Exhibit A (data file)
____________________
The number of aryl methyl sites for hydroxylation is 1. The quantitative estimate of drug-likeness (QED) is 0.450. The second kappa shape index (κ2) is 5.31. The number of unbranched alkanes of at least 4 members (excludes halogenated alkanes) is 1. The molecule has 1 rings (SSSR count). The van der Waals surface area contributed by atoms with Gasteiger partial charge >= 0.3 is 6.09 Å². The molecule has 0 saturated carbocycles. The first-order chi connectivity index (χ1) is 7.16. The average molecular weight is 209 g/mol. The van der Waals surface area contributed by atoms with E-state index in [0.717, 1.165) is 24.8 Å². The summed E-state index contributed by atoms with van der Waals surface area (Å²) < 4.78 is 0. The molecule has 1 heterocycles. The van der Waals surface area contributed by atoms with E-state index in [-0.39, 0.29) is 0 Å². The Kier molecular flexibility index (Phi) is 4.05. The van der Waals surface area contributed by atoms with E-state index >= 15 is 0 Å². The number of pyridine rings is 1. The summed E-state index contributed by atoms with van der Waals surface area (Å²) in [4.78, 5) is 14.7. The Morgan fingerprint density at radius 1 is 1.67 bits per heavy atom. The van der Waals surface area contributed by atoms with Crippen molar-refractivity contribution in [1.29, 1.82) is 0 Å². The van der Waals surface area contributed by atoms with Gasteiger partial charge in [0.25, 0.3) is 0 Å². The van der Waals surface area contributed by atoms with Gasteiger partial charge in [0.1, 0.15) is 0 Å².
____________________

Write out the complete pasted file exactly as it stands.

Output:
The number of aryl methyl sites for hydroxylation is 1. The quantitative estimate of drug-likeness (QED) is 0.450. The second kappa shape index (κ2) is 5.31. The number of unbranched alkanes of at least 4 members (excludes halogenated alkanes) is 1. The molecule has 1 rings (SSSR count). The van der Waals surface area contributed by atoms with Gasteiger partial charge >= 0.3 is 6.09 Å². The molecule has 0 saturated carbocycles. The first-order chi connectivity index (χ1) is 7.16. The average molecular weight is 209 g/mol. The van der Waals surface area contributed by atoms with E-state index in [0.717, 1.165) is 24.8 Å². The summed E-state index contributed by atoms with van der Waals surface area (Å²) < 4.78 is 0. The molecule has 1 heterocycles. The van der Waals surface area contributed by atoms with E-state index in [-0.39, 0.29) is 0 Å². The Kier molecular flexibility index (Phi) is 4.05. The van der Waals surface area contributed by atoms with E-state index >= 15 is 0 Å². The number of pyridine rings is 1. The summed E-state index contributed by atoms with van der Waals surface area (Å²) in [4.78, 5) is 14.7. The Morgan fingerprint density at radius 1 is 1.67 bits per heavy atom. The van der Waals surface area contributed by atoms with Crippen molar-refractivity contribution in [1.29, 1.82) is 0 Å². The van der Waals surface area contributed by atoms with Gasteiger partial charge in [0.25, 0.3) is 0 Å². The van der Waals surface area contributed by atoms with Gasteiger partial charge in [0.1, 0.15) is 0 Å².